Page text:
Dealer Advertising

In today's consumer landscape, it's hard to know what to believe and what not to believe from car dealership advertising. Here are a few points for ensuring that a dealership ad is legitimate:

  1. If you see the phrase "x amount of dollars off," make sure it says "off of MSRP." If it doesn't specify, then most likely there is an additional mark-up for the car that negates the discount.
  2. Read the fine print and make sure that the advertised deal doesn't include rebates that most consumers wouldn't qualify for and might not be able to be combined.
  3. If the ad says money down then be aware that potentially thousands of dollars in inception fees can still be added to the deal when you get to the dealer. Look for the term "due at signing" to really know how much you will be responsible for if you wish to get an advertised deal.

The Truth Behind Car Advertising

Don't believe everything you See, Read or Hear.
Advertising TRAPS!

Gap Insurance

Vehicle gap insurance is one of those products that seems like a waste of money until you need it. In fact, unless you have ever experienced a total loss in a vehicle accident you may be unaware of the value this type of policy can have for a consumer. Most auto insurance policies are designed to only cover the vehicle's current cash value, not the loan balance, when a total vehicle loss occurs. Many times the difference can be thousands of dollars.

According to, the average vehicle loses thirty percent of its value in the first year. Let's look at how this plays out in the numbers. If you buy a twenty five thousand dollar vehicle and a total loss happens in the first year the insurance company is likely to only cover eighteen thousand dollars of the loss. Depending on your down payment or trade equity, that could put you on the hook for the up to seven thousand dollar difference. So if you have a small down payment or a loan with an extended term then auto gap insurance may be for you.

Tire and Wheel Coverage

Tires and wheels are among the most important replacement parts for vehicles. They can also be one of the most expensive. When you purchase a new or used car, the dealer may offer you a tire and wheel protection policy. Here is some advice for those considering one of these policies:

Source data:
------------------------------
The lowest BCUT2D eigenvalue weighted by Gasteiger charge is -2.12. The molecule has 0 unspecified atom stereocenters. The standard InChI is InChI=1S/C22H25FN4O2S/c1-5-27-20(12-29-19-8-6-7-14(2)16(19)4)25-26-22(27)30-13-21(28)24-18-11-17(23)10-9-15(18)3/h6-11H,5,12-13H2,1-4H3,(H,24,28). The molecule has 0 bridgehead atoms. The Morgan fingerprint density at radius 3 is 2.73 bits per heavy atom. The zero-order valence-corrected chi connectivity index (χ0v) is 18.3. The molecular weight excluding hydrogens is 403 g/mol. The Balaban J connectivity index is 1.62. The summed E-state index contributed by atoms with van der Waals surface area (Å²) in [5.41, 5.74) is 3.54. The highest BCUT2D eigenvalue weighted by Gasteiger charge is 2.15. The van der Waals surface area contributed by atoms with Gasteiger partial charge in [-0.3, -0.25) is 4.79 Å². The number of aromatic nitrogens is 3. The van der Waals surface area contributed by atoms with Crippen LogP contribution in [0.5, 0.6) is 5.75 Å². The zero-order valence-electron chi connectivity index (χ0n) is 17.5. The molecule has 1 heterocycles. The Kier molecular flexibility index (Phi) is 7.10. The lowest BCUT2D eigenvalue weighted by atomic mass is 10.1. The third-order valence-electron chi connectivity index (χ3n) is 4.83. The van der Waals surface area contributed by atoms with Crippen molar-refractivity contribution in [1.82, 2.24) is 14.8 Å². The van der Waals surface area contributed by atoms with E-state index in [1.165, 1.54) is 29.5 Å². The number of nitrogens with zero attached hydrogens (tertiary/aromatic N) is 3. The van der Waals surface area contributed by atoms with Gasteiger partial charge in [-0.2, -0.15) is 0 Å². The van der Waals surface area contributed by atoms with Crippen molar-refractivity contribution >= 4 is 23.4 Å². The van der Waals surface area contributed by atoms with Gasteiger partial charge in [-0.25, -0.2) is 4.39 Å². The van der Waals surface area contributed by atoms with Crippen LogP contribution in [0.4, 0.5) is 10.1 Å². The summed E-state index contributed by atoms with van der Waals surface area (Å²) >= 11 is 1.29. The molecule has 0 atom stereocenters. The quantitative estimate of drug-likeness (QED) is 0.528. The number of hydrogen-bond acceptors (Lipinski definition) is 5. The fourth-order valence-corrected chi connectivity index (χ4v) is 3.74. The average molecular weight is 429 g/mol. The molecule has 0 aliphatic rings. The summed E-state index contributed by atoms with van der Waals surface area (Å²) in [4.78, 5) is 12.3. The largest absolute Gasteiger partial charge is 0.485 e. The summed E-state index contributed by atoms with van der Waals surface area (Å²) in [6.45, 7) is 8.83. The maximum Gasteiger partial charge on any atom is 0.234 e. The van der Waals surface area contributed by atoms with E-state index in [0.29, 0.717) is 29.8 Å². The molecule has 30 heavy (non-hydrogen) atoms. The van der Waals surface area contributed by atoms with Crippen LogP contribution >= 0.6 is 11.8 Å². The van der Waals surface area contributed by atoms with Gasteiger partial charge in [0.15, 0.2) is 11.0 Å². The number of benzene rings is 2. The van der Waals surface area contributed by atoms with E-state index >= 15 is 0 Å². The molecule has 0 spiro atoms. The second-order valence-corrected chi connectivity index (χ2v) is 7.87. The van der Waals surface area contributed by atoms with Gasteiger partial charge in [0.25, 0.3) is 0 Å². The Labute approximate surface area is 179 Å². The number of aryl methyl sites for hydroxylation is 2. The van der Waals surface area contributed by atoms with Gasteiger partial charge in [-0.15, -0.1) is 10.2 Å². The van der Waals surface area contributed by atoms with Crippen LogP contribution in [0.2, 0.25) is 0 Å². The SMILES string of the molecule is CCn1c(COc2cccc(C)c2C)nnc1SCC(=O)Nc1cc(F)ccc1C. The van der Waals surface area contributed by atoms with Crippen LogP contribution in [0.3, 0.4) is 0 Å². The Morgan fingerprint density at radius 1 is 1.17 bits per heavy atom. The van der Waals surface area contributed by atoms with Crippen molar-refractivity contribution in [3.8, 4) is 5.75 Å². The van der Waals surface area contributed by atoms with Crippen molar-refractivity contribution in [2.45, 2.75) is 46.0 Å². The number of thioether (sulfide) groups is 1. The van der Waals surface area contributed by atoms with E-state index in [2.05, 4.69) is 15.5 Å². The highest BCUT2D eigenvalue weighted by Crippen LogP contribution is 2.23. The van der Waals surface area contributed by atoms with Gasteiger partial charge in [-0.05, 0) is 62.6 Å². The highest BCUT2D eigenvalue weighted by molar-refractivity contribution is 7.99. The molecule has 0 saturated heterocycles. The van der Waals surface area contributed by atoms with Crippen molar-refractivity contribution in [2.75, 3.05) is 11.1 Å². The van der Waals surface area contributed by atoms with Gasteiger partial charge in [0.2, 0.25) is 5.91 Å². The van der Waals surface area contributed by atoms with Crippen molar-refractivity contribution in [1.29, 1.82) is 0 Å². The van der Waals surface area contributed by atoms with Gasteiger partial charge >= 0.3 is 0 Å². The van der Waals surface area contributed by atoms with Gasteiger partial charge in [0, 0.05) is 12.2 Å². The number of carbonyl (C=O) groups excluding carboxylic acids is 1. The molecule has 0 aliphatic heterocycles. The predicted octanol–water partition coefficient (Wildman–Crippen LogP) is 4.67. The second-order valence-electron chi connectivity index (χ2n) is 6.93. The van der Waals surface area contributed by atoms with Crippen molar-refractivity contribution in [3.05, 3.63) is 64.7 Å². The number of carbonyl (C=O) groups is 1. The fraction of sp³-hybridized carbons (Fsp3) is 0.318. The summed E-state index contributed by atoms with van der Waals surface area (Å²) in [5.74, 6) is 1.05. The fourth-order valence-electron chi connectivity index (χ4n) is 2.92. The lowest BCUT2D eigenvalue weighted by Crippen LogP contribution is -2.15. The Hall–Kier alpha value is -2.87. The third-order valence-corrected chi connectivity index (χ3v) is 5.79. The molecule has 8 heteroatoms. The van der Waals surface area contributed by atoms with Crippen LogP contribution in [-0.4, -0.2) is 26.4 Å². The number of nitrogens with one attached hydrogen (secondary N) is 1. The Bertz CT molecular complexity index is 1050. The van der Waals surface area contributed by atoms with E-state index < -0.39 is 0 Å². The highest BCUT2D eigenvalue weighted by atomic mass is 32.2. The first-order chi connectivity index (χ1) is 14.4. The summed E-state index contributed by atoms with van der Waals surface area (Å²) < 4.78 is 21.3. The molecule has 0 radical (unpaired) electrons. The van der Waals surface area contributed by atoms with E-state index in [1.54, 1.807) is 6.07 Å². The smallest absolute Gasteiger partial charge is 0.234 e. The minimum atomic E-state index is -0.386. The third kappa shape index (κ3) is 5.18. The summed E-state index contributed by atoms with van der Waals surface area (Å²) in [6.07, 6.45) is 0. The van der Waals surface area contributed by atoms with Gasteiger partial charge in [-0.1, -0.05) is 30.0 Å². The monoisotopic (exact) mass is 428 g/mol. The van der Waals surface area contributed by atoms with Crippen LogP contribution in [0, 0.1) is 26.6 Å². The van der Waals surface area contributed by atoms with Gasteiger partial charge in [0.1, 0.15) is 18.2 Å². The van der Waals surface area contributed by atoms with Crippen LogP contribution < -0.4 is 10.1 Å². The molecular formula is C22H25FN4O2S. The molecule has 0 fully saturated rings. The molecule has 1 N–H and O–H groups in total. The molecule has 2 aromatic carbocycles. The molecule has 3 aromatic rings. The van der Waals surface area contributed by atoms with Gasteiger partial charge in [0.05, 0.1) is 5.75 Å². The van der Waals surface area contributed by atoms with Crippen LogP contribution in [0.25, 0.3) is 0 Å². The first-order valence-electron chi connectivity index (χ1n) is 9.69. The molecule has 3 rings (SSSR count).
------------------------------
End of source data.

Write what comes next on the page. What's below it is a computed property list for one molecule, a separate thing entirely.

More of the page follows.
1. Make sure the policy covers any damage to your tires or wheels as a result of metal, nails, glass, debris, potholes, and blowouts.
  2. If possible, get a policy that covers you for the term that you have financed or leased; most policies will go for up to five years.
  3. Make sure the damage to the tires will be covered by a replacement as opposed to a plug or patch.
  4. Always make sure that the policy is transferable if you choose to sell your car.

As a general rule of thumb, higher priced vehicles will have higher costs for replacement or repair, so tire and wheel coverage becomes more of a financial consideration.

Vehicle History Report

When buying a used car from a private party or a dealer it is important that you know the history of that vehicle. Make sure you always ask for a detailed vehicle history report from the seller. Two common and reputable vehicle history reports are CARFAX and Auto Check. Once you get the vehicle history report, there are a number of important things to look for:

  1. Check if the vehicle has a branded title. This means that an insurance company has declared the vehicle a total loss because of an accident, flood, or other catastrophic event. Stay away from vehicles with branded titles.
  2. Look how many previous owners have had the car. It is usually best to have as few previous owners as possible.
  3. Check other available details such as accident information, recall and repair history, and verification of recent mileage.

Knowing all of this information will not only give you peace of mind, but it will also help you negotiate the best possible deal.

Summer Road Trip

The summer months are a great time for a family road trip. Before heading out on the road, be sure to consider these tips for a safe ride:

  1. Check your tires.
    The manufacturer recommended tire pressure is usually listed in the owner's manual, in the door jamb, or on a decal in the glove box.
  2. Check your air conditioner
  3. Check your DVD player and remote batteries if your car has an entertainment system.
  4. Ensure all car seats and boosters are installed properly.
    Go to your local fire station to inspect this for free.
  5. Plan stops at fun locations along the way.
    Amusement parks and scenic outdoor picnics are always good options to consider. Do some internet research for attractions within driving distance.

Remember these tips and don't forget to buckle up and drive safely.

How to Calculate a Car Lease Before You Go To The Dealer

Five things you need to know:

  1. The Terms of the lease
  2. Sticker Price
  3. Sale Price
  1. Bank Residual
  2. Money Factor (APR)

"No Money Down Lease" What Does it Really Mean?

Make sure you watch this video and read the advertisement fine print before you go off to the Dealer. A no money down lease does not include inception fees.

  1. 1st Month's Payment $$$
  2. Security Deposit $$$
  3. Bank Fees $$$
  4. Registration Fees $$$

The Truth About Dealer Prices

Two ways Deals are worked

  1. The correct way
  2. OR the usual way (Be wary of the SHARPIE)

A Must Watch!

Buying Tips Before Going To The Dealer

We will show you what you should pay for your new car using a well known buying site